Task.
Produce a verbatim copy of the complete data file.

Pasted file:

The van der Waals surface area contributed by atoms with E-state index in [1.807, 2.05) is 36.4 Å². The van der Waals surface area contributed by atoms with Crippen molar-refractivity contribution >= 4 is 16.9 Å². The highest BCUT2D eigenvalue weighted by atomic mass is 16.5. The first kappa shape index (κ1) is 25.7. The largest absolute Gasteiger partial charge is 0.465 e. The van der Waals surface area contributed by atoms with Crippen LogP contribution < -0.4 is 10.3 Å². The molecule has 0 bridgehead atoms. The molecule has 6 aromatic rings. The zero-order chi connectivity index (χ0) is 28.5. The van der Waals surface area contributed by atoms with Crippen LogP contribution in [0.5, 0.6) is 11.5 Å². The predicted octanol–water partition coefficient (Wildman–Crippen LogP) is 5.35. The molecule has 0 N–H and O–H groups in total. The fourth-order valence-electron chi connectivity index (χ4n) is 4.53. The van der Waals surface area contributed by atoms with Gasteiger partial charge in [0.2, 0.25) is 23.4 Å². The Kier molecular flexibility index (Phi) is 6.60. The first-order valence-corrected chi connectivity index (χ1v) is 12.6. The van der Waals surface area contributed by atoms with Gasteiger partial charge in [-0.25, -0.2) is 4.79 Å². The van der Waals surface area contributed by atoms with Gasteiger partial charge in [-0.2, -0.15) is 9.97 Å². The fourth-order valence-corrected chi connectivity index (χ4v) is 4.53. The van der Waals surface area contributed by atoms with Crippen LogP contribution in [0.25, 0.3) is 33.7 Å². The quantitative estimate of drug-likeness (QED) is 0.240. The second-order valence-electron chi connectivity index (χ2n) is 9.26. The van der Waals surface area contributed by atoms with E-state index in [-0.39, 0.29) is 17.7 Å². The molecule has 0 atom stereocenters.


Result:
The van der Waals surface area contributed by atoms with E-state index in [1.807, 2.05) is 36.4 Å². The van der Waals surface area contributed by atoms with Crippen molar-refractivity contribution >= 4 is 16.9 Å². The highest BCUT2D eigenvalue weighted by atomic mass is 16.5. The first kappa shape index (κ1) is 25.7. The largest absolute Gasteiger partial charge is 0.465 e. The van der Waals surface area contributed by atoms with Crippen LogP contribution < -0.4 is 10.3 Å². The molecule has 0 bridgehead atoms. The molecule has 6 aromatic rings. The zero-order chi connectivity index (χ0) is 28.5. The van der Waals surface area contributed by atoms with Crippen LogP contribution in [0.5, 0.6) is 11.5 Å². The predicted octanol–water partition coefficient (Wildman–Crippen LogP) is 5.35. The molecule has 0 N–H and O–H groups in total. The fourth-order valence-electron chi connectivity index (χ4n) is 4.53. The van der Waals surface area contributed by atoms with Gasteiger partial charge in [0.2, 0.25) is 23.4 Å². The Kier molecular flexibility index (Phi) is 6.60. The first-order valence-corrected chi connectivity index (χ1v) is 12.6. The van der Waals surface area contributed by atoms with Gasteiger partial charge in [-0.25, -0.2) is 4.79 Å². The van der Waals surface area contributed by atoms with Gasteiger partial charge in [-0.2, -0.15) is 9.97 Å². The fourth-order valence-corrected chi connectivity index (χ4v) is 4.53. The van der Waals surface area contributed by atoms with Crippen LogP contribution in [0.25, 0.3) is 33.7 Å². The quantitative estimate of drug-likeness (QED) is 0.240. The second-order valence-electron chi connectivity index (χ2n) is 9.26. The van der Waals surface area contributed by atoms with E-state index in [-0.39, 0.29) is 17.7 Å². The molecule has 0 atom stereocenters.